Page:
These contrasts with time teachers spend away from the classroom for conferences, training, and liberal sick day allowances in conventional public schools. Such policies have translated to a lot lost time for students resulting in an inordinate amount of unproductive learning under the guidance of substitute teachers.

Adding to this is the half day school sessions every Wednesday along with  the ridiculous amount of holidays taken over the years where  time off has been often turned into an orgy of texting and playing worthless video games.

Beyond funding issues, numerous reforms need to be enacted on all levels of public education to fix what charitably could be termed a broken system in California. Disputes concerning teaching credentials, whether employees are members of the Union, and right to work issues, should be secondary to what goes on in the classroom.

For guidance public and charter schools in California might consider mirroring the K1-12 education in Denver Colorado where teaching kids is a non partisan agenda item in the legislature. Democrats and Republicans equally share power in this Purple State where parental choice trumps political infighting for determining what approach is best taken in educating their youth.

If politicians are really serious  about education reform, they will take a look at many factors including not only increased funding but also how these dollars translate into learning and training for all of the high tech jobs promised just prior to election time.

To quote the words of recent Nobel Prize winner Bob Dylan, “You don’t need a weatherman To know which way the wind blows.” Change is needed now.


More bad news for Concord’s partner Lennar-Five Point in CNWS project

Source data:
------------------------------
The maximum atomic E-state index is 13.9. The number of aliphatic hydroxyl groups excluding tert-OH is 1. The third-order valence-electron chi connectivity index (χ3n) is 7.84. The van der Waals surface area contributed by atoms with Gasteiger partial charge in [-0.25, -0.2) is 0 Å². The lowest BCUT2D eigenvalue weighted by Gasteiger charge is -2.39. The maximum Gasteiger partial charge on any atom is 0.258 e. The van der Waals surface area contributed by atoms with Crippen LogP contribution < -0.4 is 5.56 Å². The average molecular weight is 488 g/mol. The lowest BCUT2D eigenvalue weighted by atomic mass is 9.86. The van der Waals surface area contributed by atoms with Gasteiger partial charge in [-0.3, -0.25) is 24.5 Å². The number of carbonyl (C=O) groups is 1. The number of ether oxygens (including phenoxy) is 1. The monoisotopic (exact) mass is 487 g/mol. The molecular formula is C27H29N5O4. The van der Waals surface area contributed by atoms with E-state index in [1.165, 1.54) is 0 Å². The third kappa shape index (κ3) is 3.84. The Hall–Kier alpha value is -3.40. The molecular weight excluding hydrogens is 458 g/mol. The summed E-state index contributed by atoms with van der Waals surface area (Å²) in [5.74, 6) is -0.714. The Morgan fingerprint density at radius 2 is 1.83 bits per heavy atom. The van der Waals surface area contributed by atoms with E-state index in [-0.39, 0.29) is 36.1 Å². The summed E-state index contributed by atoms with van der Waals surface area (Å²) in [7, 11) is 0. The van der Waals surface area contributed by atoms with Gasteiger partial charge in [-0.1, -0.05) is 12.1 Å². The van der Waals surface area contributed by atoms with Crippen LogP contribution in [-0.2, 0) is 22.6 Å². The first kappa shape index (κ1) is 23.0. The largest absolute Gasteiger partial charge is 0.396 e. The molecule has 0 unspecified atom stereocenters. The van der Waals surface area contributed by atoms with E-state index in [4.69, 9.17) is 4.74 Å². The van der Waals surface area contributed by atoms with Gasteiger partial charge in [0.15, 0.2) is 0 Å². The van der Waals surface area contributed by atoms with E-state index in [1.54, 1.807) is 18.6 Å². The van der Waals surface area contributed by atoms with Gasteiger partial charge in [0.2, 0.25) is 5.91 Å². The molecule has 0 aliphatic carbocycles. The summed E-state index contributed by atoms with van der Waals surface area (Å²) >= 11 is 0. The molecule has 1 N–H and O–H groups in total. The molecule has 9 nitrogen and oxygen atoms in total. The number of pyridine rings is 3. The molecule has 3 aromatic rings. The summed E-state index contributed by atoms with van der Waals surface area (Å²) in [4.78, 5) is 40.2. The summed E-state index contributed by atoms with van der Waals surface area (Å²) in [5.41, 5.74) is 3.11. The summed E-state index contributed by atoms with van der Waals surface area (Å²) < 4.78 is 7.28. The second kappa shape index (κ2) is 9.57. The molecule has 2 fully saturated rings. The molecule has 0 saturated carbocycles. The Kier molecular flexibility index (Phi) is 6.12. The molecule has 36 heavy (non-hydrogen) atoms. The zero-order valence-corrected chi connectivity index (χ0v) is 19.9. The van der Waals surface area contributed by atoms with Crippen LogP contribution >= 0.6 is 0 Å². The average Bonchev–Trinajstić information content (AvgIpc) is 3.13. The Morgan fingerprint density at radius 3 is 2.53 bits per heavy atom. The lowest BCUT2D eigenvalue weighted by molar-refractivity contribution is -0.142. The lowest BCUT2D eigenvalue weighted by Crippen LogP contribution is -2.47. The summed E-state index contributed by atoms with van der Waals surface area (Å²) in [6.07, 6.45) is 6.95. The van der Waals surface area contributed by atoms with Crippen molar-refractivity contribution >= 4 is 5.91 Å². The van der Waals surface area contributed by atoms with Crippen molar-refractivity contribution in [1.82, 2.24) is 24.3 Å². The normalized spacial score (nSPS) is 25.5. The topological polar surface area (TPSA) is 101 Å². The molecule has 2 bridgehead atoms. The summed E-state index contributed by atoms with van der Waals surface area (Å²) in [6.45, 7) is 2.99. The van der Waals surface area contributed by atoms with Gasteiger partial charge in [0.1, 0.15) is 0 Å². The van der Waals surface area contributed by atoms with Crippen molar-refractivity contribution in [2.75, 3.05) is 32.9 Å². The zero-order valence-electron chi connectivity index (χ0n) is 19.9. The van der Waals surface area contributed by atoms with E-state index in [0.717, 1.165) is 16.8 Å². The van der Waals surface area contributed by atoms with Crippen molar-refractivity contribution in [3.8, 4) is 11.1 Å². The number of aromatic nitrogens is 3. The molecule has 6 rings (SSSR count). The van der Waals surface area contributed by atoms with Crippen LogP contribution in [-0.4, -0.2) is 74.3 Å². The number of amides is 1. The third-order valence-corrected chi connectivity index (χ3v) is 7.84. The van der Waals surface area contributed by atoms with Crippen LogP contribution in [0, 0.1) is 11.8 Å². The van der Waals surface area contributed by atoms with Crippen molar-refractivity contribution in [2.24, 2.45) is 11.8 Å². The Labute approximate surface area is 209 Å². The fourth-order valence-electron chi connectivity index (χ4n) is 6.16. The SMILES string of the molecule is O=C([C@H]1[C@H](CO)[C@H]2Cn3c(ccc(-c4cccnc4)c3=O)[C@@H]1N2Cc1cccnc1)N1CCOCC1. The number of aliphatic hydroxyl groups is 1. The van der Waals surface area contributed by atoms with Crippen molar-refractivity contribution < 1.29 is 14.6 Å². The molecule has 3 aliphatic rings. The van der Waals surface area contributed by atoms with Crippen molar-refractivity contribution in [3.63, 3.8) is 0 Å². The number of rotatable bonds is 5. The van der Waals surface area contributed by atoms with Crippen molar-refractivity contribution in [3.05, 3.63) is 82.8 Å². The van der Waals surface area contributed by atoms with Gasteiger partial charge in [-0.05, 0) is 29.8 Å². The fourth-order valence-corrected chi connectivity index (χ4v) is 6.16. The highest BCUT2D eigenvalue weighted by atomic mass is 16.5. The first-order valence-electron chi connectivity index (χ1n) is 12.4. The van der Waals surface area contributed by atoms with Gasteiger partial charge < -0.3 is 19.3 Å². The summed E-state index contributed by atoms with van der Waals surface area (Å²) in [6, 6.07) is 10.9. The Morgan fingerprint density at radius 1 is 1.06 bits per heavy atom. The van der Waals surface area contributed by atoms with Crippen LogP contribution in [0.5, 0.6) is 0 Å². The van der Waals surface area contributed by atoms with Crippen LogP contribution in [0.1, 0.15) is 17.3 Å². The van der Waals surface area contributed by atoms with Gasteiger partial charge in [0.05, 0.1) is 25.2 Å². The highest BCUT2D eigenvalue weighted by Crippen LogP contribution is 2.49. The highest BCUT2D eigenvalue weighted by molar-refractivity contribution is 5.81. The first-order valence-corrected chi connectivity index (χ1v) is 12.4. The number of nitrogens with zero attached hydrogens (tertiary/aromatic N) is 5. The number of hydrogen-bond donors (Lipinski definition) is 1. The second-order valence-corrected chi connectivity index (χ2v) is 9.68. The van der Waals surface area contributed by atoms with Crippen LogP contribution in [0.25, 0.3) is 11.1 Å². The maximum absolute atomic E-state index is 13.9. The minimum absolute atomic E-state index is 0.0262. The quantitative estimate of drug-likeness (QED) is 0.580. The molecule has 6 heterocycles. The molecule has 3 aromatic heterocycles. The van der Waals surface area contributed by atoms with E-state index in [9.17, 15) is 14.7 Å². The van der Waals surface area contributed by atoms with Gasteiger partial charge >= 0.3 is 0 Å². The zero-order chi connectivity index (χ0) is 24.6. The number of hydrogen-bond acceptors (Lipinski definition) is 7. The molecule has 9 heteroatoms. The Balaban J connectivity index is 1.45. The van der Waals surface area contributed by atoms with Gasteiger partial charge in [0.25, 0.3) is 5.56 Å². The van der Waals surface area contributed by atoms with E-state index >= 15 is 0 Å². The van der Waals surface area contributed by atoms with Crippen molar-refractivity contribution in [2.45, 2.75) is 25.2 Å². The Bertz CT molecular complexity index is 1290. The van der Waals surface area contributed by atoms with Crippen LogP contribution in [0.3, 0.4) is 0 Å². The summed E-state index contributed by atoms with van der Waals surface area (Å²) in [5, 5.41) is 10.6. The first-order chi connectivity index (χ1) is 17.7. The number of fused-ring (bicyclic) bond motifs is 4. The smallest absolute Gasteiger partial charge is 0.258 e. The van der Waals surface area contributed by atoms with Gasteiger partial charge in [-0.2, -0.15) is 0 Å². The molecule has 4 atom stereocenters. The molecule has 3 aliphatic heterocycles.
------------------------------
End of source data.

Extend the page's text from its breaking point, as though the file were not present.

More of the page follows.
It is not surprising that following my articles which were recently published which questioned the viability of Lennar-Urban and their subsidiary Five Point Holdings Inc. to finance the Concord Naval Weapons Station (CNWS) Reuse Project, a wall of silence  prevailed.

The San Fernando Spine Flower being designated as an endangered specie puts yet another nail in Five Points Newhall Ranch coffin
The San Fernando Spine Flower being designated as an endangered specie puts yet another nail in Five Points Newhall Ranch coffin

No one involved in local government seems to be willing to admit the distinct possibility that they have been dealt a losing hand selecting Lennar.

At the City Council meeting on September 13, 2016, not a word was mentioned about the serious charges brought forth about Lennar and their shell companies that might question their ability to do the job necessary to make the promises in the glossy four color brochure sent to every Concord resident come to fruition. Instead, the City Council spent a considerable amount of time discussing the composition of the largely ceremonial Citizens Advisory Council (CAC) that will oversee the new development.